When Jack Jenkins heard President Ezra Taft Benson's challenge concerning the Book of Mormon at general conference in October 1988, he knew exactly what he needed to do.
"I have a vision," the prophet said in his general conference address, "of artists putting into film, drama, literature, music, and paintings great themes and great characters from the Book of Mormon."Jenkins, first counselor in the Marysville Washington Stake mission presidency, began writing a play based on the account of the prophet Abinadi. With the support of stake leaders and the work of composer Carolyn Southworth, a script and musical score were completed and presented in four performances on Easter weekend, March 23-25.
Three months later, Pres. Jenkins is still seeing the fruits of his efforts as five of the people who were introduced to the Book of Mormon through the musical, "Abinadi," have been taught the gospel and baptized.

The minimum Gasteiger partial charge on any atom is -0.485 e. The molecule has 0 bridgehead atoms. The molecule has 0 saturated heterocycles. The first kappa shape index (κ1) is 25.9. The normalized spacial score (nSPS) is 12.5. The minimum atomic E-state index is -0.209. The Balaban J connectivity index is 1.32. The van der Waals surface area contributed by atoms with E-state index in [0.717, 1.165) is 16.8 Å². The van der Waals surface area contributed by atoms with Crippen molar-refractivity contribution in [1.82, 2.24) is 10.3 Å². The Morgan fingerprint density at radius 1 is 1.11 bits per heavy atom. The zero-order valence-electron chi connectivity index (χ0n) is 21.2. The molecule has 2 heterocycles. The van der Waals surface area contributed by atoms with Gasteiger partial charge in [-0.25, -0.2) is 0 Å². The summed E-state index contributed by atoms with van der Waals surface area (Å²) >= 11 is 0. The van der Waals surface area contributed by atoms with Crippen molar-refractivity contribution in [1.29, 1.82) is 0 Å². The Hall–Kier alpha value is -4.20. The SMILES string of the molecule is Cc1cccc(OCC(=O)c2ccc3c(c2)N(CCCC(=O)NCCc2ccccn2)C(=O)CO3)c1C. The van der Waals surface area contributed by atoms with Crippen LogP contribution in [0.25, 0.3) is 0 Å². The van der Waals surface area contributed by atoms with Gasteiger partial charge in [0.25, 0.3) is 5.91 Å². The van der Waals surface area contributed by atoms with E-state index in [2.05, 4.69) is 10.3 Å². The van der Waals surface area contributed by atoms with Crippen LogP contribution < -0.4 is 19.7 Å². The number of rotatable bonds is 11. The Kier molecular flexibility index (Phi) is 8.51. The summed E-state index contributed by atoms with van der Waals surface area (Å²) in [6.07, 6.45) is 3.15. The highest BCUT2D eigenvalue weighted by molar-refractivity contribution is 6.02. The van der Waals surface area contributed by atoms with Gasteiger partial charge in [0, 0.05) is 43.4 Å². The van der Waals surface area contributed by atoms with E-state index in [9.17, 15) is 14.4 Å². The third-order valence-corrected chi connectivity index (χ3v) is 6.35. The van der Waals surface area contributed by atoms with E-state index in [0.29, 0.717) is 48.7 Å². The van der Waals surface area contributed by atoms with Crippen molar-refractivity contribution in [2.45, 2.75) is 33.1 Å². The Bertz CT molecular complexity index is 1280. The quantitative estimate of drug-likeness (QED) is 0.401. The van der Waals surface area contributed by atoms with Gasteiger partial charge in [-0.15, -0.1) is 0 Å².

"This week I just gave two more copies of the Book of Mormon to people who attended the musical," Pres. Jenkins said June 29.
In writing the play, his intent was to entertain and inspire both members and non-members of the Church. The play did just that.
The Marysville and Everett, Wash., stakes performed the musical four times. In all, about 300 non-members and 736 members of the Church attended the performances. Many requested tapes of the music; others asked for copies of the Book of Mormon. One cast member was baptized between performances.
"I saw a change in the lives of the people involved in the production," Pres. Jenkins said. "We had several less-active members and non-members who took part."
After the production, many cast members shared inspiring stories that occurred as a result of the musical. For example, three days before opening night, two members of the cast followed a prompting to go to a certain store to buy paint for the backdrop of the scenes of Alma baptizing at the waters of Mormon.
While at the store, the two cast members were discussing their situation when a lady, Carolean Travis, approached them and offered her artistic talents. Carolean, a non-member, came away from the experience spiritually uplifted.